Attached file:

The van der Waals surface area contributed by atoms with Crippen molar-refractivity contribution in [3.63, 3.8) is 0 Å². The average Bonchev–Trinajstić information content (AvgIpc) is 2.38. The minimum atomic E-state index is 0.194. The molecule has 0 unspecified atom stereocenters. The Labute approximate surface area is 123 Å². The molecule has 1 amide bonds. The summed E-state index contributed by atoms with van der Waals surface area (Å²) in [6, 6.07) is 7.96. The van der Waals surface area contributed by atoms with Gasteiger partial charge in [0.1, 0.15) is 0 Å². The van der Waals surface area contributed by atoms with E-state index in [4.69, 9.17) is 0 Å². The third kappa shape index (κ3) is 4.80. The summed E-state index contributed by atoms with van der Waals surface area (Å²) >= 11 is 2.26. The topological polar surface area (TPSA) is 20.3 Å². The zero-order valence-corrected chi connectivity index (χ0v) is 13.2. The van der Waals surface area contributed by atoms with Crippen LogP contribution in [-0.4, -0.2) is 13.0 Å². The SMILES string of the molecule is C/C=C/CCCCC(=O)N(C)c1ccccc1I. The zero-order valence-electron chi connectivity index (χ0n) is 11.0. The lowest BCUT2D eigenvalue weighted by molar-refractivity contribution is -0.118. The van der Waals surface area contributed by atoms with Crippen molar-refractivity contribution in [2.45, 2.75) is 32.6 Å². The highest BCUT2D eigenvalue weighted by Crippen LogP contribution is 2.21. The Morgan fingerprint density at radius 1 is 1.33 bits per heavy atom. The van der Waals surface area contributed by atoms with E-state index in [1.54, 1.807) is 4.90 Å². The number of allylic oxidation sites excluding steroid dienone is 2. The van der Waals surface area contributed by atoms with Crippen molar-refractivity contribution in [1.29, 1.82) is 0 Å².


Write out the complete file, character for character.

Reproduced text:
The van der Waals surface area contributed by atoms with Crippen molar-refractivity contribution in [3.63, 3.8) is 0 Å². The average Bonchev–Trinajstić information content (AvgIpc) is 2.38. The minimum atomic E-state index is 0.194. The molecule has 0 unspecified atom stereocenters. The Labute approximate surface area is 123 Å². The molecule has 1 amide bonds. The summed E-state index contributed by atoms with van der Waals surface area (Å²) in [6, 6.07) is 7.96. The van der Waals surface area contributed by atoms with Gasteiger partial charge in [0.1, 0.15) is 0 Å². The van der Waals surface area contributed by atoms with E-state index in [4.69, 9.17) is 0 Å². The third kappa shape index (κ3) is 4.80. The summed E-state index contributed by atoms with van der Waals surface area (Å²) >= 11 is 2.26. The topological polar surface area (TPSA) is 20.3 Å². The zero-order valence-corrected chi connectivity index (χ0v) is 13.2. The van der Waals surface area contributed by atoms with Crippen LogP contribution in [-0.4, -0.2) is 13.0 Å². The SMILES string of the molecule is C/C=C/CCCCC(=O)N(C)c1ccccc1I. The zero-order valence-electron chi connectivity index (χ0n) is 11.0. The lowest BCUT2D eigenvalue weighted by molar-refractivity contribution is -0.118. The van der Waals surface area contributed by atoms with Crippen molar-refractivity contribution in [2.45, 2.75) is 32.6 Å². The highest BCUT2D eigenvalue weighted by Crippen LogP contribution is 2.21. The Morgan fingerprint density at radius 1 is 1.33 bits per heavy atom. The van der Waals surface area contributed by atoms with E-state index in [1.54, 1.807) is 4.90 Å². The number of allylic oxidation sites excluding steroid dienone is 2. The van der Waals surface area contributed by atoms with Crippen molar-refractivity contribution in [1.29, 1.82) is 0 Å².